April 10, 2013

It is time to be old?

This blog has been running a series about the life and writing of Ralph Waldo Emerson for a good while now. As the series draws to a close I'm looking at some of his poems. Today's feature is "Terminus," named after the Roman god of boundaries.

It's interesting because it is about aging and yielding gracefully to it. You can compare and contrast that sentiment with Tennyson's poem Ulysses, in which the hero closes by saying

Though much is taken, much abides; and though
We are not now that strength which in old days
Moved earth and heaven; that which we are, we are;
One equal temper of heroic hearts,
Made weak by time and fate, but strong in will
To strive, to seek, to find, and not to yield.

Emerson, by contrast, aims to trim himself to the storm of time. As it turned out, the poem was prophetic. In his last years, he developed dementia and the man of words developed aphasia, forgetting his own name at times.

As someone who isn't getting a whole lot younger at the moment, I kind of like both poems but at the moment I'm leaning to Tennyson. This weekend I plan on dragging my creaking bones to a half marathon trail run on very hilly ground and I hope not to yield before crossing the finish line. Anyhow, here's one to think about:


 It is time to be old,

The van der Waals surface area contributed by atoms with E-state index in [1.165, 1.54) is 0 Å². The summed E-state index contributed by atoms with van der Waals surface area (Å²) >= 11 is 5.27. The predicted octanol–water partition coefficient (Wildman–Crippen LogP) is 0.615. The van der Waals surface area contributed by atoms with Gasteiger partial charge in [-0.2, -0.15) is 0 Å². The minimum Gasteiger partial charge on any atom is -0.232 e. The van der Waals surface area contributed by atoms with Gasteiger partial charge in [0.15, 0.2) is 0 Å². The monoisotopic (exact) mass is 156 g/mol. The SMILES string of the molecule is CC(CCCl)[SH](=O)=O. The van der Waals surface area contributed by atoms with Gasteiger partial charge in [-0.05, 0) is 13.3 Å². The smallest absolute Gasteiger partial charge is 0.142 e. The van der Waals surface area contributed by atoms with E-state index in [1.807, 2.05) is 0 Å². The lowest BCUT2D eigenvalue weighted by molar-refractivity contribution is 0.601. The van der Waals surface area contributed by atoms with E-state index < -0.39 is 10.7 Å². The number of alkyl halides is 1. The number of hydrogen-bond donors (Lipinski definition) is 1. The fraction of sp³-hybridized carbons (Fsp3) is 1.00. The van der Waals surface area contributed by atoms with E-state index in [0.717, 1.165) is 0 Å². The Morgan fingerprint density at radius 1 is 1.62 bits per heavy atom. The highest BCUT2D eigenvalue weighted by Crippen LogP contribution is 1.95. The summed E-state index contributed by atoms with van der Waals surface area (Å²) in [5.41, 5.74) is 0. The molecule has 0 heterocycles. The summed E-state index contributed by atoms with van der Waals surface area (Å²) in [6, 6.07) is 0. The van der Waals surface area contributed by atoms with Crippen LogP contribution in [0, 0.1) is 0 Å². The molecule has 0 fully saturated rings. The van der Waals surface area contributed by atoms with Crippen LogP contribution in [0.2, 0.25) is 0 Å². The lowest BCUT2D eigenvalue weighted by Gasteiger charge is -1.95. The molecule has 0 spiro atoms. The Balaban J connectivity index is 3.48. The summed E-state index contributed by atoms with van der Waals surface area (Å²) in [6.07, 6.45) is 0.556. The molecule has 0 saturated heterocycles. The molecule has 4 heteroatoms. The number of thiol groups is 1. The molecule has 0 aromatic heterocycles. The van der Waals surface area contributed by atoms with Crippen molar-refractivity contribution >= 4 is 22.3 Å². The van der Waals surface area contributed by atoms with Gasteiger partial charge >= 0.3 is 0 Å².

To take in sail:--
The gods of bounds,
Who sets to seas a shore,
Came to me in his fatal rounds,
And said: 'No more!
No farther shoot
Thy broad ambitious branches, and thy root.
Fancy departs: no more invent;
Contract thy firmament
To compass of a tent.
There's not enough for this and that,
Make thy option which of two;
Economize the failing river,
Not the less revere the Giver,
Leave the many and hold the few.
Timely wise accept the terms,
Soften the fall with wary foot;
A little while
Still plan and smile,
And,--fault of novel germs,--
Mature the unfallen fruit.
Curse, if thou wilt, thy sires,
Bad husbands of their fires,
Who, when they gave thee breath,
Failed to bequeath
The needful sinew stark as once,
The Baresark marrow to thy bones,
But left a legacy of ebbing veins,
Inconstant heat and nerveless reins,--
Amid the Muses, left thee deaf and dumb,
Amid the gladiators, halt and numb.'
As the bird trims her to the gale,
I trim myself to the storm of time,
I man the rudder, reef the sail,
Obey the voice at eve obeyed at prime:
'Lowly faithful, banish fear,
Right onward drive unharmed;
The port, well worth the cruise, is near,
And every wave is charmed.'

DO IT. Here's a link to a publication by AFSC on why WV should expand Medicaid coverage.

WHAT WAS FOR SUPPER? According to the earliest known cookware, it was fish soup.

BACK TO THE AGING THING. It looks like today's adults live longer but are less healthy than recent but older generations.


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